Blue light fine lines wrinkles

Could your phone be prematurely ageing you? Blue light can make wrinkles and fine lines worse

8th April 2024 | Author: Abigail Beall

We’re regularly told that looking at screens is bad for us but did you know the blue light from phone, tablet or laptop screens could also be causing your skin to age faster? 

We’re regularly told that looking at screens is bad for us. Bad for our eyes. Bad for our sleeping habits. But did you know the blue light from phone, tablet or laptop screens could also be causing your skin to age faster?

For thousands of years, we lived a lifestyle where we were exposed to natural light during the day, which would gradually fade to darkness before it was time to sleep. Now, we spend less time outdoors during the day, and expose ourselves to light right up until it’s time to go to bed.

This causes all sorts of disruptions to our body clock and functions. The most well-known being the fact that blue light disrupts our sleep.

READ NEXT: How old does your skin REALLY look? Olay Skin Advisor scans your face to reveal if you’re prematurely ageing

What is blue light?

Our body’s natural circadian rhythm is intrinsically linked to the light we are exposed to. But not all wavelengths of light affect us equally. Studies have shown blue wavelengths, which boost mood, reduce reaction times and increase our attention spans, are the most disruptive at night.

In particular, the light suppresses the production of melatonin, a hormone usually produced when darkness falls and which helps our bodies realise it’s time to go to sleep. In fact, a study by Harvard found blue light suppresses melatonin production for twice as long as green light.

How does blue light cause premature ageing?

The impact of blue light on skin has not been studied as extensively as its impact on our sleeping habits but there is an increasing body of research that shows blue light can speed up the ageing process of skin. And it works through a process called oxidative stress.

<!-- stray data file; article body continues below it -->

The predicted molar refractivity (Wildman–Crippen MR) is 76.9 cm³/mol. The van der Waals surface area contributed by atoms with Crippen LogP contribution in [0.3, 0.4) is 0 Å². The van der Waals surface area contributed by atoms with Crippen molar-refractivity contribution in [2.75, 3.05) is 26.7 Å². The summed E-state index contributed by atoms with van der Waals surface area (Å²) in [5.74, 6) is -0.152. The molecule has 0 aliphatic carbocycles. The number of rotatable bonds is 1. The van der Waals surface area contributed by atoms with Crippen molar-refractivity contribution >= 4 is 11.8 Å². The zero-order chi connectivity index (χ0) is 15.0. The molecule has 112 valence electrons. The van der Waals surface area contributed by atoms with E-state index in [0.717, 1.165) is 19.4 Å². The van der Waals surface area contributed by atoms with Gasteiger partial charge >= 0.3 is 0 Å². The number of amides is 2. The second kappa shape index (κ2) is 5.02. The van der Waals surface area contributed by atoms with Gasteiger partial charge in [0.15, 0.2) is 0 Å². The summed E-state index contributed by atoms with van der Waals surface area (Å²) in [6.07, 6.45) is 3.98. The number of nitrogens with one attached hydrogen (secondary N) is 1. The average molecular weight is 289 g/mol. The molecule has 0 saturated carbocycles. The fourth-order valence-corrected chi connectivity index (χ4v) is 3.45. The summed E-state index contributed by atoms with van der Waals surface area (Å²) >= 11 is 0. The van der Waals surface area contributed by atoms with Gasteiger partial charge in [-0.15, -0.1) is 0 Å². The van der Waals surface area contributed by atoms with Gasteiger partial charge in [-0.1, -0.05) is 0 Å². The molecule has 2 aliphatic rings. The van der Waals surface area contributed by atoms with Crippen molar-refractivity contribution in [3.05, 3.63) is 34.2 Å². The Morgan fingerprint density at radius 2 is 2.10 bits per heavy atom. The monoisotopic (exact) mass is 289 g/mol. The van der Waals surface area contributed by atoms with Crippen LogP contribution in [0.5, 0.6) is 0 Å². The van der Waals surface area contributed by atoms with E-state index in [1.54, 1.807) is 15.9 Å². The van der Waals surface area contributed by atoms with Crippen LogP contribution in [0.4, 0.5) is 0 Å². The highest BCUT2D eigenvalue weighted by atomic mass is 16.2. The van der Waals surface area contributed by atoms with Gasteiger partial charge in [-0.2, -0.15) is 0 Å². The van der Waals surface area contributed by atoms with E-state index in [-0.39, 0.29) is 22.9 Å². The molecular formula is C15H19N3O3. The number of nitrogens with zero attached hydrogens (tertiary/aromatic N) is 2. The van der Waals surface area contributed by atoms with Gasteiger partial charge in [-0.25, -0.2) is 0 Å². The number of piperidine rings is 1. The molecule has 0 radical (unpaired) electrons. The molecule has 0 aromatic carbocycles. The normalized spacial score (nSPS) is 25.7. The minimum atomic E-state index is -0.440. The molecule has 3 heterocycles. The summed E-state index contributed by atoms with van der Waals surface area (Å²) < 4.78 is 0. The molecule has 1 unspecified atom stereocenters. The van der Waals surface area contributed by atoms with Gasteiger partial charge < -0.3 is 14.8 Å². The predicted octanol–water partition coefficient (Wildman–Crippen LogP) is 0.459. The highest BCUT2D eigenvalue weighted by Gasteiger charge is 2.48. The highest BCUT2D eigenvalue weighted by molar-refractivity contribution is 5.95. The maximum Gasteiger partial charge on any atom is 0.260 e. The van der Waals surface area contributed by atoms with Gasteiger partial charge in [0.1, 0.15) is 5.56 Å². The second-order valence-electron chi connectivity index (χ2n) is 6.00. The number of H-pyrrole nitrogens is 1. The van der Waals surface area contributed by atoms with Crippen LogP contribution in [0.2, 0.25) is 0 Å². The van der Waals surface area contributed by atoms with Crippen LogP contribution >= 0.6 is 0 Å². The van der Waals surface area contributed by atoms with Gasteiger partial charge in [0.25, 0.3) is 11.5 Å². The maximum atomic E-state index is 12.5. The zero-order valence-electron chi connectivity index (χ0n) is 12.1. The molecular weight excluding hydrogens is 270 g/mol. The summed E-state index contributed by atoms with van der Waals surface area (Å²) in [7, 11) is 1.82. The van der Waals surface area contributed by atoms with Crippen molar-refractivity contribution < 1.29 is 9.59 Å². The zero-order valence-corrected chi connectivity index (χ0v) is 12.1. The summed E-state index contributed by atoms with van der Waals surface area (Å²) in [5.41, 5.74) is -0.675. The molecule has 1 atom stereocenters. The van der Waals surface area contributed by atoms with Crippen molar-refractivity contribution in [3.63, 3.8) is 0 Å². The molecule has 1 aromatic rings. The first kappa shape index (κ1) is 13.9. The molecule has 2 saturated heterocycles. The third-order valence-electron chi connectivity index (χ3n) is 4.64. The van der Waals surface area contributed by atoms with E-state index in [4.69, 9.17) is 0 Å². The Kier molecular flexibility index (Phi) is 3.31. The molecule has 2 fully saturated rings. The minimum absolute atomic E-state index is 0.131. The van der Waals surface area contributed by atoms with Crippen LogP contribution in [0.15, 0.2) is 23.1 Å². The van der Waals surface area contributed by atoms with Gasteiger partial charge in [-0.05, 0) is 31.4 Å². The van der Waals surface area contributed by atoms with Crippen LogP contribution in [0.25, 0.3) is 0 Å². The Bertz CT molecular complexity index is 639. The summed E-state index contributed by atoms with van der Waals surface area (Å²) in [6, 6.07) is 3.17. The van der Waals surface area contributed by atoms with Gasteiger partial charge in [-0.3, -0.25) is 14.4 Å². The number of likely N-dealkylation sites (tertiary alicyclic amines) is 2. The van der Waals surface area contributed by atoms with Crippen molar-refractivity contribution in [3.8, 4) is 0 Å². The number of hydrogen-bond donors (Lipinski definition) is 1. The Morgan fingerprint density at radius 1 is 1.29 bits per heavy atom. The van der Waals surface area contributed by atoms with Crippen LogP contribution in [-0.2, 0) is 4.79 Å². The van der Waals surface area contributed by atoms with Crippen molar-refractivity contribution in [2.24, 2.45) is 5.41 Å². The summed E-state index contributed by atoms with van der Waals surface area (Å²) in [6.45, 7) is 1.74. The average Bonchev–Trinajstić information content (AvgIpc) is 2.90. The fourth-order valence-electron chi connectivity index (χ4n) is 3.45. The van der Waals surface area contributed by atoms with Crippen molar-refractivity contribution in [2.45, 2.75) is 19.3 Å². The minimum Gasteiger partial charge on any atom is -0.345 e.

Oxidative stress is caused when there is an imbalance between free radicals – molecules containing oxygen with an uneven number of electrons – and antioxidants, molecules with additional electrons they donate to stabilise the free radicals. When there are too many free radicals, oxidative stress occurs.

Free radicals are good, to an extent, because they help fight off pathogens, which lead to disease. However, if they’re left unchecked, for example if there aren’t enough antioxidants, they can start to damage the body’s protein, DNA and fatty tissues. You can read more about this in our guide to the best foods for skin.

This can lead to diseases including diabetes, heart disease and cancer. Plus oxidative stress can cause ageing when it happens in the skin cells.

A study published in 2018 by researchers at the Shiraz University of Medical Sciences in Iran, looked into the impact of light from screens on premature ageing.

“Recent studies aimed at investigating the effect of exposure to light emitted from electronic device on human skin cells, show that even short exposures can increase the generation of reactive oxygen species,” the authors wrote. Even being exposed for as little as one hour started to damage skin cells, the paper explains.